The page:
“My ability to be successful as governor depends on the ability of the 48,000 people who actually do the hard front-line work every day to be successful as well,” Whitmer said.
“There will be part of the State of the State that is dedicated to acknowledging that, to having a real sober assessment of what we need to fix.”
At the Department of Environmental Quality, “post-Flint stress has spread throughout the department,” as “under-staffing is already adding extra anxiety,” and “repeated legislative attacks on core programs and purposes and a lack of funding to meet the public’s expectations on protection from environmental harms adds a serious level of stress,” the report said.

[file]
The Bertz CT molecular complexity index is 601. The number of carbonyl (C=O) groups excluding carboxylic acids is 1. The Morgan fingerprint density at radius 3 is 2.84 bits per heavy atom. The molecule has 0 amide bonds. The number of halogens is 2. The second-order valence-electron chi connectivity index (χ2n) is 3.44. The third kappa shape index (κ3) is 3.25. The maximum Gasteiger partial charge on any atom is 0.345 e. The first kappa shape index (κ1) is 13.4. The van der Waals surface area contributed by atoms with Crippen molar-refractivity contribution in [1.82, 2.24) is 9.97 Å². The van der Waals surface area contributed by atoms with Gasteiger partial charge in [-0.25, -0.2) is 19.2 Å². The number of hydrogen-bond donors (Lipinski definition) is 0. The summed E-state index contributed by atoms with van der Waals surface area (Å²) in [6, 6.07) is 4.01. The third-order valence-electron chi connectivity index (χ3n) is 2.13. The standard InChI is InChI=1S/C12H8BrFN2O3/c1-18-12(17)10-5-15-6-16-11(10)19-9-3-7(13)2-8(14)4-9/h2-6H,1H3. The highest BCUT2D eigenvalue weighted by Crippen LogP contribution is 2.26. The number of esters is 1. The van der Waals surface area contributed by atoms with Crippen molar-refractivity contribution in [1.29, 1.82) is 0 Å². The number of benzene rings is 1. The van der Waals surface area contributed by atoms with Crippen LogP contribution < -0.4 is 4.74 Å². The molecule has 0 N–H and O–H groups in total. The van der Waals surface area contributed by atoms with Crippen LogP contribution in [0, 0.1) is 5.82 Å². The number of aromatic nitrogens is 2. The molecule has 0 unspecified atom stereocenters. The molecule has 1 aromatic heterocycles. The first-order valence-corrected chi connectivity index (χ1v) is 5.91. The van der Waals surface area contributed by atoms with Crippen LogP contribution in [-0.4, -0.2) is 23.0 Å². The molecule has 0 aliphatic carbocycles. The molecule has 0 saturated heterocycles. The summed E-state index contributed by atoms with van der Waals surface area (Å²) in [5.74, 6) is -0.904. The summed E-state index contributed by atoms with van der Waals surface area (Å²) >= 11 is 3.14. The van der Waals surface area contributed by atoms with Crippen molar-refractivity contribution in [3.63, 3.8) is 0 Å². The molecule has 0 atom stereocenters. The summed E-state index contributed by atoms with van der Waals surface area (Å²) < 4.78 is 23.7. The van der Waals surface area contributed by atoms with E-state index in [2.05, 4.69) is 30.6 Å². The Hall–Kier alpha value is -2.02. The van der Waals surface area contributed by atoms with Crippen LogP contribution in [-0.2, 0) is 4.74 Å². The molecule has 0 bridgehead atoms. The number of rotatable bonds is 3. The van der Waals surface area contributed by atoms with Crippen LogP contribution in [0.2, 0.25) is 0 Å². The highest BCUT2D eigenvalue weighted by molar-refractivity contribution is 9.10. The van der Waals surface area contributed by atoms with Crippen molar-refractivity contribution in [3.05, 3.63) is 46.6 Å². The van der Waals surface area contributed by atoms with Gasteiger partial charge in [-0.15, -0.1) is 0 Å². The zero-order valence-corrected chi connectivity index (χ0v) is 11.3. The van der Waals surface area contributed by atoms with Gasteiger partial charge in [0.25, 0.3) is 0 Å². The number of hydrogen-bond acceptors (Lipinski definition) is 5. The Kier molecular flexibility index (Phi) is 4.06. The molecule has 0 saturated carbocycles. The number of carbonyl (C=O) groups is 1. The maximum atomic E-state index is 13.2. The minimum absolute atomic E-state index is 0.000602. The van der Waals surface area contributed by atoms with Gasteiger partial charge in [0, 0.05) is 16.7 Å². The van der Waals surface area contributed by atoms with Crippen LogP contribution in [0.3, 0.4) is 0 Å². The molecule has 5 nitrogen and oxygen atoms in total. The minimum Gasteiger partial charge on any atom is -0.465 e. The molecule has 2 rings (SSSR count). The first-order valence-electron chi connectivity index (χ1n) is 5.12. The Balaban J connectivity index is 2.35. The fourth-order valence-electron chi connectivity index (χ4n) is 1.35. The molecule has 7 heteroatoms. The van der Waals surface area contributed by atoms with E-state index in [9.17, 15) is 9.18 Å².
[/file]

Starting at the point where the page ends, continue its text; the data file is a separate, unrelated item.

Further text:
At the Department of Education, morale problems are linked to leadership changes and “confusion caused by constant legislative changes which can create moving targets” for staff, according to the report.
The Michigan State Police “must work together as a unit to keep Michiganders safe,” but “recent controversy surrounding the social media post of a former leader has created division among the force,” the report said. It’s a reference to former Col. Kriste Kibbey Etue’s Facebook post of a meme that attacked NFL players who kneel in protest during the national anthem as “anti-American degenerates.”
At the Department of Talent and Economic Development, “staff expressed confusion over the leadership structure due to an unclear organizational chart,” the report said.